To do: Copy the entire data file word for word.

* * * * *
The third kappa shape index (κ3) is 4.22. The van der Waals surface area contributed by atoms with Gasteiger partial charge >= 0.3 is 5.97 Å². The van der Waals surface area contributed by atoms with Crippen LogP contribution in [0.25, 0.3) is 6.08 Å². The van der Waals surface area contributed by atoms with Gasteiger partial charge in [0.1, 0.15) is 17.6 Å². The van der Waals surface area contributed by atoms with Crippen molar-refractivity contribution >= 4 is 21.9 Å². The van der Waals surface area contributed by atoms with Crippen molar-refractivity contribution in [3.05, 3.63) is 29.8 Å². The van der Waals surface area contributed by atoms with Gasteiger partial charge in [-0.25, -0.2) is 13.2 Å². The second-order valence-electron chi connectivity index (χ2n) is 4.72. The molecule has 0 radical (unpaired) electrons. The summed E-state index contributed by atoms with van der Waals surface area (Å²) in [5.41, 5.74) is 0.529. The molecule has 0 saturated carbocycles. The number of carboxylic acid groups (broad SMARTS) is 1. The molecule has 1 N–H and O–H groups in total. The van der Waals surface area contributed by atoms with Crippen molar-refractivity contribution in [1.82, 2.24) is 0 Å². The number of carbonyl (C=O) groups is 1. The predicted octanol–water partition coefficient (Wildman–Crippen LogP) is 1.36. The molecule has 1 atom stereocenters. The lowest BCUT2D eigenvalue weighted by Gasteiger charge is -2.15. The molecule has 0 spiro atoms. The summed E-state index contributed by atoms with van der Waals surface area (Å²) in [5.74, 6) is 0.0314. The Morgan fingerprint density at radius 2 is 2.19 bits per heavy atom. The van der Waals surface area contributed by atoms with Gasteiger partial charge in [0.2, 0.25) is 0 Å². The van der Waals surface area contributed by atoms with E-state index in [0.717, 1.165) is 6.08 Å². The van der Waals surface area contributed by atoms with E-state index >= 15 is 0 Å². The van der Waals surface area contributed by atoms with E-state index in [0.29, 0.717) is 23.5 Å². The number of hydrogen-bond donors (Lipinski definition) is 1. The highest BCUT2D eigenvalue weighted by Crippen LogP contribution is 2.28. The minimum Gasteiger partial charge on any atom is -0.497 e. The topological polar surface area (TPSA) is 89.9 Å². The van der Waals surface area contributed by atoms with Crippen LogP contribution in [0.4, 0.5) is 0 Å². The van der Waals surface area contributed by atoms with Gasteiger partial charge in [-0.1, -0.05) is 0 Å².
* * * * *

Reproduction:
The third kappa shape index (κ3) is 4.22. The van der Waals surface area contributed by atoms with Gasteiger partial charge >= 0.3 is 5.97 Å². The van der Waals surface area contributed by atoms with Crippen LogP contribution in [0.25, 0.3) is 6.08 Å². The van der Waals surface area contributed by atoms with Gasteiger partial charge in [0.1, 0.15) is 17.6 Å². The van der Waals surface area contributed by atoms with Crippen molar-refractivity contribution >= 4 is 21.9 Å². The van der Waals surface area contributed by atoms with Crippen molar-refractivity contribution in [3.05, 3.63) is 29.8 Å². The van der Waals surface area contributed by atoms with Gasteiger partial charge in [-0.25, -0.2) is 13.2 Å². The second-order valence-electron chi connectivity index (χ2n) is 4.72. The molecule has 0 radical (unpaired) electrons. The summed E-state index contributed by atoms with van der Waals surface area (Å²) in [5.41, 5.74) is 0.529. The molecule has 0 saturated carbocycles. The number of carboxylic acid groups (broad SMARTS) is 1. The molecule has 1 N–H and O–H groups in total. The van der Waals surface area contributed by atoms with Crippen molar-refractivity contribution in [1.82, 2.24) is 0 Å². The number of carbonyl (C=O) groups is 1. The predicted octanol–water partition coefficient (Wildman–Crippen LogP) is 1.36. The molecule has 1 atom stereocenters. The lowest BCUT2D eigenvalue weighted by Gasteiger charge is -2.15. The molecule has 0 spiro atoms. The summed E-state index contributed by atoms with van der Waals surface area (Å²) in [5.74, 6) is 0.0314. The Morgan fingerprint density at radius 2 is 2.19 bits per heavy atom. The van der Waals surface area contributed by atoms with Gasteiger partial charge in [0.2, 0.25) is 0 Å². The van der Waals surface area contributed by atoms with E-state index in [0.717, 1.165) is 6.08 Å². The van der Waals surface area contributed by atoms with E-state index >= 15 is 0 Å². The van der Waals surface area contributed by atoms with E-state index in [0.29, 0.717) is 23.5 Å². The number of hydrogen-bond donors (Lipinski definition) is 1. The highest BCUT2D eigenvalue weighted by Crippen LogP contribution is 2.28. The minimum Gasteiger partial charge on any atom is -0.497 e. The topological polar surface area (TPSA) is 89.9 Å². The van der Waals surface area contributed by atoms with Crippen LogP contribution in [0.4, 0.5) is 0 Å². The van der Waals surface area contributed by atoms with Gasteiger partial charge in [-0.1, -0.05) is 0 Å².